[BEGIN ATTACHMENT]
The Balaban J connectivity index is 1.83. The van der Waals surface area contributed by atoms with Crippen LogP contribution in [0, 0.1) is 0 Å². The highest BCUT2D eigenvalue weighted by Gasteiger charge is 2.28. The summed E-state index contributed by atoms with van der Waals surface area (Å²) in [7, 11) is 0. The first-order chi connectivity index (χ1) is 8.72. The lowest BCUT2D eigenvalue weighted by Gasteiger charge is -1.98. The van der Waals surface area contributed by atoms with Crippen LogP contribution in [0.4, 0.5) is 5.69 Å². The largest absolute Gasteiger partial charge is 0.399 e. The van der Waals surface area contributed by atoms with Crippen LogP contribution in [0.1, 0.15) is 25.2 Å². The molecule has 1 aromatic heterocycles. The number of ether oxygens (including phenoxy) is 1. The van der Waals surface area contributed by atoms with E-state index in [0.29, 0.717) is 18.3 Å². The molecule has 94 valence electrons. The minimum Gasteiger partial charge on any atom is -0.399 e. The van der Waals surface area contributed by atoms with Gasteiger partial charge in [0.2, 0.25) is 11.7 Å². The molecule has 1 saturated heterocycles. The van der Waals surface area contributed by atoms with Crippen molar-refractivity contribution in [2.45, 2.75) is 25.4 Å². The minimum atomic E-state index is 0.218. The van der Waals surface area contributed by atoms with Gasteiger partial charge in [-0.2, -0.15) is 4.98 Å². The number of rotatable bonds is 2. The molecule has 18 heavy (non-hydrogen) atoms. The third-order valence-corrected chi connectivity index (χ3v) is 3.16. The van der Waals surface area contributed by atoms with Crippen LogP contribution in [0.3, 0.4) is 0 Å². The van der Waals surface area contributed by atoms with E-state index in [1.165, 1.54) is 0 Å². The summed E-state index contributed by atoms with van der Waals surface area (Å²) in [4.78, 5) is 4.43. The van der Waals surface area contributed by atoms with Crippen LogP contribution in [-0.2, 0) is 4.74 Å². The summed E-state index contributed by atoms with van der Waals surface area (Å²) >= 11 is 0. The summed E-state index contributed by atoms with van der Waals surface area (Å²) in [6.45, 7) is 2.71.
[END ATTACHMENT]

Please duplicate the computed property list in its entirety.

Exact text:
The Balaban J connectivity index is 1.83. The van der Waals surface area contributed by atoms with Crippen LogP contribution in [0, 0.1) is 0 Å². The highest BCUT2D eigenvalue weighted by Gasteiger charge is 2.28. The summed E-state index contributed by atoms with van der Waals surface area (Å²) in [7, 11) is 0. The first-order chi connectivity index (χ1) is 8.72. The lowest BCUT2D eigenvalue weighted by Gasteiger charge is -1.98. The van der Waals surface area contributed by atoms with Crippen LogP contribution in [0.4, 0.5) is 5.69 Å². The largest absolute Gasteiger partial charge is 0.399 e. The van der Waals surface area contributed by atoms with Crippen LogP contribution in [0.1, 0.15) is 25.2 Å². The molecule has 1 aromatic heterocycles. The number of ether oxygens (including phenoxy) is 1. The van der Waals surface area contributed by atoms with E-state index in [0.29, 0.717) is 18.3 Å². The molecule has 94 valence electrons. The minimum Gasteiger partial charge on any atom is -0.399 e. The van der Waals surface area contributed by atoms with Gasteiger partial charge in [0.2, 0.25) is 11.7 Å². The molecule has 1 saturated heterocycles. The van der Waals surface area contributed by atoms with Crippen molar-refractivity contribution in [2.45, 2.75) is 25.4 Å². The minimum atomic E-state index is 0.218. The van der Waals surface area contributed by atoms with Gasteiger partial charge in [-0.2, -0.15) is 4.98 Å². The number of rotatable bonds is 2. The molecule has 18 heavy (non-hydrogen) atoms. The third-order valence-corrected chi connectivity index (χ3v) is 3.16. The van der Waals surface area contributed by atoms with Crippen LogP contribution in [0.3, 0.4) is 0 Å². The van der Waals surface area contributed by atoms with E-state index in [1.165, 1.54) is 0 Å². The summed E-state index contributed by atoms with van der Waals surface area (Å²) in [4.78, 5) is 4.43. The van der Waals surface area contributed by atoms with Crippen LogP contribution in [-0.2, 0) is 4.74 Å². The summed E-state index contributed by atoms with van der Waals surface area (Å²) >= 11 is 0. The summed E-state index contributed by atoms with van der Waals surface area (Å²) in [6.45, 7) is 2.71.